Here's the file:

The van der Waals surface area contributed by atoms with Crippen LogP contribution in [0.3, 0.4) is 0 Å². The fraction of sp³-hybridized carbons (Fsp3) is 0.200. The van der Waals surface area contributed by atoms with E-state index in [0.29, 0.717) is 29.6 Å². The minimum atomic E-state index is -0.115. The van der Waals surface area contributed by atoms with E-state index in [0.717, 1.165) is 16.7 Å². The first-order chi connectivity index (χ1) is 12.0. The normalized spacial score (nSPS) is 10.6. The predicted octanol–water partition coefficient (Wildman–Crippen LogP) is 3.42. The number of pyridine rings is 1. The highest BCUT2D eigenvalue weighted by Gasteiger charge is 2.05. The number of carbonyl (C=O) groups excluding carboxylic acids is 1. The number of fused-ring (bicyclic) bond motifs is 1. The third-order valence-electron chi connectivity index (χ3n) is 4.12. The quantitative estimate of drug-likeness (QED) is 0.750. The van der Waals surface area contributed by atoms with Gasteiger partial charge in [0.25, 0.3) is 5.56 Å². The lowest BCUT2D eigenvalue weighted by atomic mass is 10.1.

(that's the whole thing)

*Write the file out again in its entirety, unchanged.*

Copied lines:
The van der Waals surface area contributed by atoms with Crippen LogP contribution in [0.3, 0.4) is 0 Å². The fraction of sp³-hybridized carbons (Fsp3) is 0.200. The van der Waals surface area contributed by atoms with E-state index in [0.29, 0.717) is 29.6 Å². The minimum atomic E-state index is -0.115. The van der Waals surface area contributed by atoms with E-state index in [0.717, 1.165) is 16.7 Å². The first-order chi connectivity index (χ1) is 12.0. The normalized spacial score (nSPS) is 10.6. The predicted octanol–water partition coefficient (Wildman–Crippen LogP) is 3.42. The number of pyridine rings is 1. The highest BCUT2D eigenvalue weighted by Gasteiger charge is 2.05. The number of carbonyl (C=O) groups excluding carboxylic acids is 1. The number of fused-ring (bicyclic) bond motifs is 1. The third-order valence-electron chi connectivity index (χ3n) is 4.12. The quantitative estimate of drug-likeness (QED) is 0.750. The van der Waals surface area contributed by atoms with Gasteiger partial charge in [0.25, 0.3) is 5.56 Å². The lowest BCUT2D eigenvalue weighted by atomic mass is 10.1.